Because Arizona's fall protection statute is not as effective as federal OSHA's, the agency has the authority to assume control of the enforcement standards in the state's construction sector. The Federal Register notice stated that OSHA was deferring this action to allow time for the Arizona legislature to repeal its inadequate fall protection provision.
As a result of OSHA's Federal Register notice, Arizona's Department of Occupational Safety and Health took immediate action and deemed the state's inadequate standards automatically repealed. Arizona is now enforcing OSHA's residential construction fall protection requirements and is offering free training classes for affected employers. OSHA will continue to work with the state and monitor its enforcement of the fall protection standard.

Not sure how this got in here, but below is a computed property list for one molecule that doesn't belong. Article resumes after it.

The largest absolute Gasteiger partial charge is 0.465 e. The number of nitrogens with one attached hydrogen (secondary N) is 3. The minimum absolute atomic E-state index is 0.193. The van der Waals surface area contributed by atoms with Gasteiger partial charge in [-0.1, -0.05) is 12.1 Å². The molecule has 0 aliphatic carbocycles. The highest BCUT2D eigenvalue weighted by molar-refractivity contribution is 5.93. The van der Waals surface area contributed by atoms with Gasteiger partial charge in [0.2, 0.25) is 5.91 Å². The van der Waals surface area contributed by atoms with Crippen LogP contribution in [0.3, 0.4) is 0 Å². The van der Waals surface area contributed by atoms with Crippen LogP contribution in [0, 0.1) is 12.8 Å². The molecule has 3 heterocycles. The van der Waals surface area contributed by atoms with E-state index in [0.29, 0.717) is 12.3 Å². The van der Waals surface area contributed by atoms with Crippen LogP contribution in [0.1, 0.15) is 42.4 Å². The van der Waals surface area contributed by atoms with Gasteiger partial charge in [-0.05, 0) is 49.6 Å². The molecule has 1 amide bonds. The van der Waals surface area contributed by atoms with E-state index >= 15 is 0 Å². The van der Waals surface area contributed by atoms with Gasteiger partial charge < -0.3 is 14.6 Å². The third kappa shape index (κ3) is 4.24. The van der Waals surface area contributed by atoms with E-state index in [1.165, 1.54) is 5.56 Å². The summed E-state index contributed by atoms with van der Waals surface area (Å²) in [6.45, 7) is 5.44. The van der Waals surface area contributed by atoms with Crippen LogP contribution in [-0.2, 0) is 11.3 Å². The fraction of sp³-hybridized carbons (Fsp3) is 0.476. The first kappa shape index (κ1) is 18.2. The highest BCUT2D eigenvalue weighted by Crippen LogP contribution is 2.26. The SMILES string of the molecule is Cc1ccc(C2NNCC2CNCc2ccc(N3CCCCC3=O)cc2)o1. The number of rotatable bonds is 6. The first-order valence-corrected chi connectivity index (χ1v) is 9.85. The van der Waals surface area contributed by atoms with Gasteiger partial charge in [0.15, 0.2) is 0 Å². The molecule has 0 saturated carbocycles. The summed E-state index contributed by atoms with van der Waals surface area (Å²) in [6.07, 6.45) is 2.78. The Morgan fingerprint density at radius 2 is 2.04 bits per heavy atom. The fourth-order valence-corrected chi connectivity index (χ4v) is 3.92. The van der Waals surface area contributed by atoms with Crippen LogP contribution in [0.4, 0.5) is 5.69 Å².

OSHA launches redesigned Whistleblower Protection Web page
OSHA unveiled a redesigned Whistleblower Protection page that is more user-friendly and features improved navigability that makes it easier to find program information and resources.
The redesign effort is part of OSHA's continuing efforts to strengthen its outreach and provide thorough and accessible information to the public.
Safety and Health Information Bulletin warns of hazards from exposure to grain fumigants
OSHA has released a Safety and Health Information Bulletin warning of hazardous exposure to chemical fumigants used in insect control in stored grain. The use of chemical fumigants can result in hazardous exposures to workers involved in the handling of both fumigants and treated grain. An upsurge in insect infestations and the movement of stored grain have contributed to the need for increased fumigation, putting exposed workers at increased risk. The toxic effects of these fumigants can include permanent central nervous system damage, heart and vascular disease, lung edema and cancer.